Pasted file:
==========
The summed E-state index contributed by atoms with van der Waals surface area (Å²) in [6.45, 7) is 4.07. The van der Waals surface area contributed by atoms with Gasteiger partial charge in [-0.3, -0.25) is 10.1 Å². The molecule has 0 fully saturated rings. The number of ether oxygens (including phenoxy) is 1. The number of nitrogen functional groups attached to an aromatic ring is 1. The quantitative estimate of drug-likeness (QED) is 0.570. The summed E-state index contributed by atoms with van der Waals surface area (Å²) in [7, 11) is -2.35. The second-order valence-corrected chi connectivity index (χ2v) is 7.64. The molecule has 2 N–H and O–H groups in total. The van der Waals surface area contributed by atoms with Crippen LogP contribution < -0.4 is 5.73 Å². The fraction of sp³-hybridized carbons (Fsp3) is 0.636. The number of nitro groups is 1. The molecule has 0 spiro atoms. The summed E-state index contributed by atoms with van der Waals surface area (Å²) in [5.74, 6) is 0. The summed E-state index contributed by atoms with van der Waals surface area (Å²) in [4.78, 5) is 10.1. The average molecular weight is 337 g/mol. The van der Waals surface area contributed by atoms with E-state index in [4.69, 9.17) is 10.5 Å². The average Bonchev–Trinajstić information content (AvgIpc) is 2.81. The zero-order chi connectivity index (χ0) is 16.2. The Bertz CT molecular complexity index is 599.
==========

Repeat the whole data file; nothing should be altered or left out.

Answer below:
The summed E-state index contributed by atoms with van der Waals surface area (Å²) in [6.45, 7) is 4.07. The van der Waals surface area contributed by atoms with Gasteiger partial charge in [-0.3, -0.25) is 10.1 Å². The molecule has 0 fully saturated rings. The number of ether oxygens (including phenoxy) is 1. The number of nitrogen functional groups attached to an aromatic ring is 1. The quantitative estimate of drug-likeness (QED) is 0.570. The summed E-state index contributed by atoms with van der Waals surface area (Å²) in [7, 11) is -2.35. The second-order valence-corrected chi connectivity index (χ2v) is 7.64. The molecule has 2 N–H and O–H groups in total. The van der Waals surface area contributed by atoms with Crippen LogP contribution < -0.4 is 5.73 Å². The fraction of sp³-hybridized carbons (Fsp3) is 0.636. The number of nitro groups is 1. The molecule has 0 spiro atoms. The summed E-state index contributed by atoms with van der Waals surface area (Å²) in [5.74, 6) is 0. The summed E-state index contributed by atoms with van der Waals surface area (Å²) in [4.78, 5) is 10.1. The average molecular weight is 337 g/mol. The van der Waals surface area contributed by atoms with E-state index in [4.69, 9.17) is 10.5 Å². The average Bonchev–Trinajstić information content (AvgIpc) is 2.81. The zero-order chi connectivity index (χ0) is 16.2. The Bertz CT molecular complexity index is 599.